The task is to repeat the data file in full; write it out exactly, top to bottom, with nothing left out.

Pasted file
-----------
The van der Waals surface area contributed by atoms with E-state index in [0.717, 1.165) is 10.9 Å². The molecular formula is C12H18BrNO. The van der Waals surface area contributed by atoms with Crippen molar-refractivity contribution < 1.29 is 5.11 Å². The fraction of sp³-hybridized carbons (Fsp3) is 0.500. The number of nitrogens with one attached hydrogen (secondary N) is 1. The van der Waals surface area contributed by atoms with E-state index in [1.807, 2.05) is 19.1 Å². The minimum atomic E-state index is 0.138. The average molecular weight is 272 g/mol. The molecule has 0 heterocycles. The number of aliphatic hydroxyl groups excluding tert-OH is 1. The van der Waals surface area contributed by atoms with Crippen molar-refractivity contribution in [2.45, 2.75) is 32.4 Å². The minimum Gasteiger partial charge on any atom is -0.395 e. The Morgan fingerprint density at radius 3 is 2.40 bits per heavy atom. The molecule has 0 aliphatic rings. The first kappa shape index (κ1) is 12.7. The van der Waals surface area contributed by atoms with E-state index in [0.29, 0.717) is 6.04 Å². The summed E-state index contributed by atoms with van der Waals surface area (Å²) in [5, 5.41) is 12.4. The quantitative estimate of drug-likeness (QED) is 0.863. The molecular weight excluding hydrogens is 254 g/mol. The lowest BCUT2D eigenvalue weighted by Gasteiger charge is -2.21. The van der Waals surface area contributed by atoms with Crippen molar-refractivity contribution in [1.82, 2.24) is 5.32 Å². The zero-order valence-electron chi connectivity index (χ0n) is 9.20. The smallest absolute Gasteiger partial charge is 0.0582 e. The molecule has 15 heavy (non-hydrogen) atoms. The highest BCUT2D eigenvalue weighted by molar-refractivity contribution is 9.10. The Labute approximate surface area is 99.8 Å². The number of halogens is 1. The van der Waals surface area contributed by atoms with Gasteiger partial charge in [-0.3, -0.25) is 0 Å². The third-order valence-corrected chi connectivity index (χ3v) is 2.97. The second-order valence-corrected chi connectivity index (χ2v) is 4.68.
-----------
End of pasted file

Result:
The van der Waals surface area contributed by atoms with E-state index in [0.717, 1.165) is 10.9 Å². The molecular formula is C12H18BrNO. The van der Waals surface area contributed by atoms with Crippen molar-refractivity contribution < 1.29 is 5.11 Å². The fraction of sp³-hybridized carbons (Fsp3) is 0.500. The number of nitrogens with one attached hydrogen (secondary N) is 1. The van der Waals surface area contributed by atoms with E-state index in [1.807, 2.05) is 19.1 Å². The minimum atomic E-state index is 0.138. The average molecular weight is 272 g/mol. The molecule has 0 heterocycles. The number of aliphatic hydroxyl groups excluding tert-OH is 1. The van der Waals surface area contributed by atoms with Crippen molar-refractivity contribution in [2.45, 2.75) is 32.4 Å². The minimum Gasteiger partial charge on any atom is -0.395 e. The Morgan fingerprint density at radius 3 is 2.40 bits per heavy atom. The molecule has 0 aliphatic rings. The first kappa shape index (κ1) is 12.7. The van der Waals surface area contributed by atoms with E-state index in [0.29, 0.717) is 6.04 Å². The summed E-state index contributed by atoms with van der Waals surface area (Å²) in [5, 5.41) is 12.4. The quantitative estimate of drug-likeness (QED) is 0.863. The molecular weight excluding hydrogens is 254 g/mol. The lowest BCUT2D eigenvalue weighted by Gasteiger charge is -2.21. The van der Waals surface area contributed by atoms with Crippen molar-refractivity contribution in [1.82, 2.24) is 5.32 Å². The zero-order valence-electron chi connectivity index (χ0n) is 9.20. The smallest absolute Gasteiger partial charge is 0.0582 e. The molecule has 15 heavy (non-hydrogen) atoms. The highest BCUT2D eigenvalue weighted by molar-refractivity contribution is 9.10. The Labute approximate surface area is 99.8 Å². The number of halogens is 1. The van der Waals surface area contributed by atoms with Gasteiger partial charge in [-0.3, -0.25) is 0 Å². The third-order valence-corrected chi connectivity index (χ3v) is 2.97. The second-order valence-corrected chi connectivity index (χ2v) is 4.68.